There are many cases where the tax department has sent notices and summonses, as well as demanded that top executives respond to them in person.
Insiders point out that often these summons are issued by different state and central authorities, and it becomes difficult for top executives to appear before the taxman, especially if the tax demand is not too big or it involves a technically sound person to put across a point.
“This is a very topical ruling, as there is a surge in the issuance of summons by DGGI (Directorate General of GST Intelligence) and other indirect tax authorities for the CFO, tax head and, in a few instances, for directors of companies,” said Harpreet Singh, partner-indirect tax at KPMG India. “At times, physical appearance could be a challenge on account of various personal or professional reasons, in which case one would rely on the authorised representatives to fill in.”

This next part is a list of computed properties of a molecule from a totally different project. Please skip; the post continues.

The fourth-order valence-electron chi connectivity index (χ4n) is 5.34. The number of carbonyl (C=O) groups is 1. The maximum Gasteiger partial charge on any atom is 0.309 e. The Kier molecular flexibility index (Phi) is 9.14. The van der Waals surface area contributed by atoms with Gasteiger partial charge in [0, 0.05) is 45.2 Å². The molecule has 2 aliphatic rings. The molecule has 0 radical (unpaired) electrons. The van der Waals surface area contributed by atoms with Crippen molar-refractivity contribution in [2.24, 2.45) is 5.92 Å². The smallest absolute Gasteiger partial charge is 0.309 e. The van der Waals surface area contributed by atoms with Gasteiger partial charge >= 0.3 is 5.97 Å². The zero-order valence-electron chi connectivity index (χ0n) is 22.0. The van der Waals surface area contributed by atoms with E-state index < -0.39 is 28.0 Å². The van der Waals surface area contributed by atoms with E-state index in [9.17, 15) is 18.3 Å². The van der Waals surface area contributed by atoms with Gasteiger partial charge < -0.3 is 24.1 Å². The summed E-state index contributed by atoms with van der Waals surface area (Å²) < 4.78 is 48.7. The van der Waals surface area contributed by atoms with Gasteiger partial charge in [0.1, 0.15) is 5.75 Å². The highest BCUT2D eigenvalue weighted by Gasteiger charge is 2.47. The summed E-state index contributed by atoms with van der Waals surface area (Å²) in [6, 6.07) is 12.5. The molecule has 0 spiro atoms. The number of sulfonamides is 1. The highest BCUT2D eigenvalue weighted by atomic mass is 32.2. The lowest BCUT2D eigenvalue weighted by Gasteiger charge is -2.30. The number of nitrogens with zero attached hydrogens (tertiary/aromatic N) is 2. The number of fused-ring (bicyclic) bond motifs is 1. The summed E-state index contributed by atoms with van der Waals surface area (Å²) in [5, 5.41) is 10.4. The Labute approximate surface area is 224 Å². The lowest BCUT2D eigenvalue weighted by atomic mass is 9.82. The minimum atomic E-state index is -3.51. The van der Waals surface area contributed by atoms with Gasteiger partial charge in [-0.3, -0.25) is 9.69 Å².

In most cases, the tax authorities insist that these executives appear before them even when the amounts involved barely run into lakhs, say tax experts.
In this particular case, the summons were issued by DGGI, the intelligence and investigation arm of the indirect tax department. DGGI had asked a senior executive to appear before the authorities for the investigation.
The executives ideally want tax advisors, finance department executives, or lawyers to take care of these matters, as GST is a specialised subject.
“Principally, any summons issued by the authorities should be duly complied with by the company. However, in any case where personal appearance is not possible due to unavoidable reason, a request for adjournment or representation through an authorised representative may be submitted to the authorities. However, the option of granting any relief is at the discretion of the authorities,” said Singh of KPMG.
Many industry trackers have in the past raised concerns over tax demands by different state GST departments as well. In many cases, state authorities have challenged the transactions of companies over where the GST should have been paid.
Under the GST framework, companies are required to register themselves with every state separately where they operate.
Tax is only paid where consumption actually happens. The GST is also split in such a way that a part of the tax is collected by state authorities while another part is collected by central tax authorities.